December 6, 2004

Scientists Test Organic Waste Technology

WILLIAMSPORT, Pa. (AP) -- Lycoming County officials and scientists are testing technology they hope will turn organic waste into profitable byproducts.

One of the technologies, a metal tank called a Drygester, is designed to break down organic waste anaerobically - without oxygen. Manufactured by Young Industries in Muncy, it is one of six systems Bucknell and Vanderbilt University researchers are testing in conjunction with county engineer Michael D. Hnatin.

The tests will determine which system will be used in the landfill's pilot program. The plant would biodegrade up to 30 tons of municipal solid waste per day that previously would have been buried in the landfill.

Byproducts would include methane gas, usable for fuel, and a type of fertilizer.

Hnatin said the process is similar to what occurs naturally in the landfill as organic material decomposes deep within the mounds of garbage. However, the natural process requires 20 to 30 years; a Drygester-type system should take about 20 to 30 days.

The landfill plans to submit a permit application for the pilot plant to the state Department of Environmental Protection by April, Hnatin said. It will cost the landfill roughly $3 million to $5 million to build the pilot plant, he said.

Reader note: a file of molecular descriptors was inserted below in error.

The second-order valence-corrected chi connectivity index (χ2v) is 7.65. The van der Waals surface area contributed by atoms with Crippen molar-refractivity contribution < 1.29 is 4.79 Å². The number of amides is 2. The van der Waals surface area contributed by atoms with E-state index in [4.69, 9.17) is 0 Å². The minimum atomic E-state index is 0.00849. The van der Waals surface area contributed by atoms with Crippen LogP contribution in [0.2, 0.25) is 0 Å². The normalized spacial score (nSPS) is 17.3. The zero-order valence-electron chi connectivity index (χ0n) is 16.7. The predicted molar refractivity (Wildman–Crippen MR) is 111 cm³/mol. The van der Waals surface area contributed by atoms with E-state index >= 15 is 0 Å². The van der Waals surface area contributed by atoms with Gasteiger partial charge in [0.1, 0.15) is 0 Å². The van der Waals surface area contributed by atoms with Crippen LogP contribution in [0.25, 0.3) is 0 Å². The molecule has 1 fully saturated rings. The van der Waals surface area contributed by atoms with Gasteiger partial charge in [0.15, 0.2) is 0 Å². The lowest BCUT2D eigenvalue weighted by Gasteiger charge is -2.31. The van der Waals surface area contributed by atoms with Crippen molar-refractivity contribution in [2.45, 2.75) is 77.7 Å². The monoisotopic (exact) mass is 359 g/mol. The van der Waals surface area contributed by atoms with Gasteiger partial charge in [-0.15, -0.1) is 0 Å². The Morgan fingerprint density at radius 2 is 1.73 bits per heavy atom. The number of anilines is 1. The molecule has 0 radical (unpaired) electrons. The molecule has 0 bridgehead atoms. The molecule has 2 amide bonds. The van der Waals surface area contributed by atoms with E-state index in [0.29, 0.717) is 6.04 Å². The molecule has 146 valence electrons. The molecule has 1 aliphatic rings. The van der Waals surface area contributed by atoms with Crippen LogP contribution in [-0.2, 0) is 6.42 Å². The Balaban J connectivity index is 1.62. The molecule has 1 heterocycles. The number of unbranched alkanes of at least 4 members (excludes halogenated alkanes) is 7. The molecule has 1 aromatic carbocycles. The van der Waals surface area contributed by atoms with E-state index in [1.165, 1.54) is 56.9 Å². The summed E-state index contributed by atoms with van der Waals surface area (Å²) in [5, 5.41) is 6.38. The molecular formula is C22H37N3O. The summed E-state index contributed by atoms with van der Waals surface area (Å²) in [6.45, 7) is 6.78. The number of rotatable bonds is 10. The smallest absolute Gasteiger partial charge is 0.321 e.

The Drygester prototype processes only 15 pounds of waste daily but the digestion tank planned for the pilot plant could process up to 30 tons a day, Hnatin said.

Officials estimate the county's landfill will be full and will have to close by mid-2011. Anaerobic processing would increase the its life as much as 10 percent by reducing the amount of waste buried there, Hnatin said.

The project is part of the county commissioners' Green Technology Initiatives.


Information from: Williamsport Sun-Gazette, http://www.sungazette.com